|Print List Price:||$17.99|
Save $13.00 (72%)
Searching for God in the Garbage Kindle Edition
Enter your mobile number or email address below and we'll send you a link to download the free Kindle App. Then you can start reading Kindle books on your smartphone, tablet, or computer - no Kindle device required.
To get the free app, enter your mobile phone number.
From the Author
About the Author
- ASIN : B0784KMKMM
- Publisher : W & B Publishers (December 6, 2017)
- Publication date : December 6, 2017
- Language : English
- File size : 2936 KB
- Simultaneous device usage : Unlimited
- Text-to-Speech : Enabled
- Screen Reader : Supported
- Enhanced typesetting : Enabled
- X-Ray : Not Enabled
- Word Wise : Enabled
- Print length : 232 pages
- Lending : Enabled
- Best Sellers Rank: #962,338 in Kindle Store (See Top 100 in Kindle Store)
- Customer Reviews:
Reviews with images
Top reviews from the United States
There was a problem filtering reviews right now. Please try again later.
Through diary entries and beautiful soul-searching poetry, we see Joanne evolve and realize she had a higher calling than popularity. Her poetry, like Dr. Seuss, seems so simple, but it’s not. It’s very profound, giving voice to feelings, questions, uncertainty, and confusion. I read this book in one day, couldn’t put it down. While I don’t identify with any of the behaviors Joanne went through, I still got sucked into the private hell she went through each day, as she described her life during those bad years.
I think Joanne, now known as Bracha, has shown incredible courage to bring this book to light, to try to help others. The important message is that no one has to be stuck in that cycle, that it is possible to totally change the direction of one’s life completely for the better. It’s an amazing thing to me that Bracha did it without medication, without formal therapy, just by the strength of her own will, along with her own open eyes to see that there was a better path out there.
If even one soul can be saved and encouraged by reading this book, Bracha would have succeeded.
I loved the way Bracha Goetz discusses deep topics and inner struggles in a way that makes you feel she's giving you a friendly conspiratorial wink as she confides her deepest insecurities and conflicts, and how she resolved them.
It also brought back some powerful feelings and impressions from my own youth, like the way pre-teen girls are catapulted into a persona and system that is portrayed as "growing up," but in reality, contains no growth or maturity, and is actually stunting and damaging.
Prior to this, I hadn't read so much by Bracha, but I never forgot her poem "Fragile Wings," which appeared years ago in a now-defunct magazine, and just based on that poem (which also appears in "Searching for God in the Garbage"), I wanted to read this book.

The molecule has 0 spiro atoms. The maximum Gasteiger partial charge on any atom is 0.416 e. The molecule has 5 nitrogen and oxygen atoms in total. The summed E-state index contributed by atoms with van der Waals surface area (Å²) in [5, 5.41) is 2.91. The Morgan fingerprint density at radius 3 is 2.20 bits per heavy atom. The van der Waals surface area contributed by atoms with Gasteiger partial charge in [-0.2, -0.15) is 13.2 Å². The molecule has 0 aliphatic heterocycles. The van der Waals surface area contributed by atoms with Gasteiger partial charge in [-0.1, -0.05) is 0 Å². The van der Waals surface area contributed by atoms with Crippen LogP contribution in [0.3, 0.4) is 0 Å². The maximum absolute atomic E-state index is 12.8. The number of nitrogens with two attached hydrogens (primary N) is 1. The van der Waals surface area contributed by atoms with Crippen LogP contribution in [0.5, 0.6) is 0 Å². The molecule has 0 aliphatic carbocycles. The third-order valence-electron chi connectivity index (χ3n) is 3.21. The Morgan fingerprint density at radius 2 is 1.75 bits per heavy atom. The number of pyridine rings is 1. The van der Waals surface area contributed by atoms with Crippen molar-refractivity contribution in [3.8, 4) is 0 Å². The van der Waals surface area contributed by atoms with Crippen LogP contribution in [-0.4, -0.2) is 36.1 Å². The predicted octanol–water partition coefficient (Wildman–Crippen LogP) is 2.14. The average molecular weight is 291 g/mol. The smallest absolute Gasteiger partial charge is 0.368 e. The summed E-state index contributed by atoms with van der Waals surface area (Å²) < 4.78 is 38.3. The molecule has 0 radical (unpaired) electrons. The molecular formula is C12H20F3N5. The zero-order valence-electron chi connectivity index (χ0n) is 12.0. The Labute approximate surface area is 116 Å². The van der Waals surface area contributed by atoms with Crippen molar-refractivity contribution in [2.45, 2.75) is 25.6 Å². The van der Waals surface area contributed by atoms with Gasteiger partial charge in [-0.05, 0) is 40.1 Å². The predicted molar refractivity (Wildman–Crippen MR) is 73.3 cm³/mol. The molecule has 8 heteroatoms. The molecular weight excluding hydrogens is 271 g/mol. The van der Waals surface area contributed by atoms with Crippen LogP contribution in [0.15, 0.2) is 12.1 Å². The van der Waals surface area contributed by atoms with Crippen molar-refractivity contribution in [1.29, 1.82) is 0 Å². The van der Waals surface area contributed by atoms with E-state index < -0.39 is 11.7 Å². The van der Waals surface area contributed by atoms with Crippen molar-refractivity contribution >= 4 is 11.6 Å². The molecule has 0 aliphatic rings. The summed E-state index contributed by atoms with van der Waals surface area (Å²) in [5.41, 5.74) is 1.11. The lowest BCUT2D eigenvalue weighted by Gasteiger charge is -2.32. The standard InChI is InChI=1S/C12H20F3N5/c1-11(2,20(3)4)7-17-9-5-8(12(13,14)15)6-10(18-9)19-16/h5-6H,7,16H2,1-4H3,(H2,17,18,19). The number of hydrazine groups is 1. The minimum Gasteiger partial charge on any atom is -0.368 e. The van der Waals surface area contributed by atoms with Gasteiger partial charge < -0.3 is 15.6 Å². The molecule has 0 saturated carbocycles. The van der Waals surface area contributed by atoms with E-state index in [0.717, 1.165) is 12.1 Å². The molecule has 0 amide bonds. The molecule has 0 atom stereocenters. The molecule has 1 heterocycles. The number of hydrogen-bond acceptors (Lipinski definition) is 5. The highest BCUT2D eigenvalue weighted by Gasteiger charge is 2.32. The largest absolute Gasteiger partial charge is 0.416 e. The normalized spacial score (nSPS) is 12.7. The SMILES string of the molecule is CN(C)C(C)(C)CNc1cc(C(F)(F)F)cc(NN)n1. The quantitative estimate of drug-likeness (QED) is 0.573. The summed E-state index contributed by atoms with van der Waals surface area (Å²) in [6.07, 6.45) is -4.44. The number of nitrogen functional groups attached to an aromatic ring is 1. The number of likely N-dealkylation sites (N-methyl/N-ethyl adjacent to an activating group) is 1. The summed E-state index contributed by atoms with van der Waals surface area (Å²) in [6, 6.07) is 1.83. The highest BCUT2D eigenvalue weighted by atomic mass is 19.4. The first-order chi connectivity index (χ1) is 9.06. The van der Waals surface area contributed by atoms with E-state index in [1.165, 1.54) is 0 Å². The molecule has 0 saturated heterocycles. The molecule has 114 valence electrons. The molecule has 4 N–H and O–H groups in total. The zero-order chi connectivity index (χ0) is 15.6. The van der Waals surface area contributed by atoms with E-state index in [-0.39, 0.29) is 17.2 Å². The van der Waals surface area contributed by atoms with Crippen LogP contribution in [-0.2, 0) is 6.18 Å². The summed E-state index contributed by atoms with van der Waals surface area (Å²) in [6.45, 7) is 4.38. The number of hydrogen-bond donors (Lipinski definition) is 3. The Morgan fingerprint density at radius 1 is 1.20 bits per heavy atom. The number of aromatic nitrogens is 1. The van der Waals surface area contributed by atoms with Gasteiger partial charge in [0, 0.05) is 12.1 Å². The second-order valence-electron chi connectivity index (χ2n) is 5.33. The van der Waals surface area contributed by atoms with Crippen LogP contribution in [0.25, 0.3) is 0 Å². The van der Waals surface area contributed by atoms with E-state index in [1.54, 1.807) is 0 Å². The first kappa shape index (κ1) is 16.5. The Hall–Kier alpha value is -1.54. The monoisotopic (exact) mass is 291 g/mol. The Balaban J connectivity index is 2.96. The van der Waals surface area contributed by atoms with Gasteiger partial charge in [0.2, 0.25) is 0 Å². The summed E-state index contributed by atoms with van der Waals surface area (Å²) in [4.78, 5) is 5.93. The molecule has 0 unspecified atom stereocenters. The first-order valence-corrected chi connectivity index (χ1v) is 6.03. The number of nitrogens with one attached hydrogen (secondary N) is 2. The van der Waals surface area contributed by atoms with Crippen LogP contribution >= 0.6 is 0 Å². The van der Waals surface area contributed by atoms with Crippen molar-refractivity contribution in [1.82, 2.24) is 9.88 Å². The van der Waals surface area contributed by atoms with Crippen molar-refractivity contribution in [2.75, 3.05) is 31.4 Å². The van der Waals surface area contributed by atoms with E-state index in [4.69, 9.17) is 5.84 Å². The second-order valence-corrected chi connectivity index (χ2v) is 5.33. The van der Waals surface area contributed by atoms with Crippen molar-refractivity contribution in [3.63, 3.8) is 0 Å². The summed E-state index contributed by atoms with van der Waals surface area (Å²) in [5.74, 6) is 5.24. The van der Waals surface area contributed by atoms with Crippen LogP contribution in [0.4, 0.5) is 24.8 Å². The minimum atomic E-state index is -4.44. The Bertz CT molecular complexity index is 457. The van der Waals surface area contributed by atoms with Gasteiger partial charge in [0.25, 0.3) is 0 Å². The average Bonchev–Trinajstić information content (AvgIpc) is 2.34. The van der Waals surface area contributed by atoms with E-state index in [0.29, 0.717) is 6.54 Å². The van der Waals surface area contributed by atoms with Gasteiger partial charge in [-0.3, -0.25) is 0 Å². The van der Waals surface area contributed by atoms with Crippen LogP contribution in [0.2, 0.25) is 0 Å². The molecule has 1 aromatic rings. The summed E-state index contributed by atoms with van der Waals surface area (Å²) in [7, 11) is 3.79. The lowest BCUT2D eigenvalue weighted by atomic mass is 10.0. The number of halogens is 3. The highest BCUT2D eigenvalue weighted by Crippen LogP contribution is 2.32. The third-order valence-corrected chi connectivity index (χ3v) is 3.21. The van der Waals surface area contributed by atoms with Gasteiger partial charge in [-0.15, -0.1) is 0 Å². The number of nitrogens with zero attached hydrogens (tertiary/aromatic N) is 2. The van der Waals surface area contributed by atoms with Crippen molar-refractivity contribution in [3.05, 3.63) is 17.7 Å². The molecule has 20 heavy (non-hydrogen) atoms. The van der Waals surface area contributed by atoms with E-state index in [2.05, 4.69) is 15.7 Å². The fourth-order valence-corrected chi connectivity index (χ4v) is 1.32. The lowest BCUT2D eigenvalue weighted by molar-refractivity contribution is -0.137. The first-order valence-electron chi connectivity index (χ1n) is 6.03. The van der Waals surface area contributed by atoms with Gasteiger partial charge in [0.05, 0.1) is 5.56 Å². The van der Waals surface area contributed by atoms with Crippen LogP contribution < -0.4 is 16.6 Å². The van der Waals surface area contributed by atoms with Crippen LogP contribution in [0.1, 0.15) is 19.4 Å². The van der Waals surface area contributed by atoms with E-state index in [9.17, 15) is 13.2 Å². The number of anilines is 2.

At first, I wasn't so happy about how the entire book was a series of journal entries, but halfway through, I realized that this was the best way to write this kind of book and I think it works out very well as a series of journal entries.
I got a lot out of it. And while I was never the ambitious successful Ivy League type with an eye toward a prestigious career, I could relate to her food issues, her search for God and authenticity, and so much more.
Be careful not to overlook the very first page, right before page 1 and opposite the copyright page! Re-reading it now, several weeks later, makes me cry. You'll see why, perhaps only after you finish the book and read that page again. I am in awe of Bracha Goetz for having the courage and commitment to write such a book.
Love this book!
Bracha Goetz has helped countless mothers and fathers to bring up moral, well-adjusted children with her exceptional children's books -- so far, 36 children's books! (May she yet write many more!) Now, she shares her climb from informed emotional illness (meaning that she studied and understood eating disorders, and still couldn't protect herself from them) to a life of physical, spiritual and emotional health and well-being.
This book is more than a haunting and hopeful memoir. It is a cautionary tale for those who still believe that knowledge by itself is enough power to protect you from slipping down a rabbit hole of self-destruction. The answer may or may not be God for every reader -- but every reader can benefit from Bracha's vulnerable and poignant documentation of a search for meaning from the disgusting depths of absolute despair.
Mrs. Goetz is naturally tuned in to the voice of her soul.
That soft still inner voice we all have....and she chooses not to quiet it!
A story of choosing to listen to ones inner voice despite the pressure of culture and society sending opposite messages. It will inspire you to think about your inner voice.
Choosing to live a life from the inside out.
It sheds light onto the deeply powerful, but often undervalued, arts of femininity, motherhood and truly listening to another human being.
The poems interspersed throughout are sweet and deep.
I loved the one about mechitza.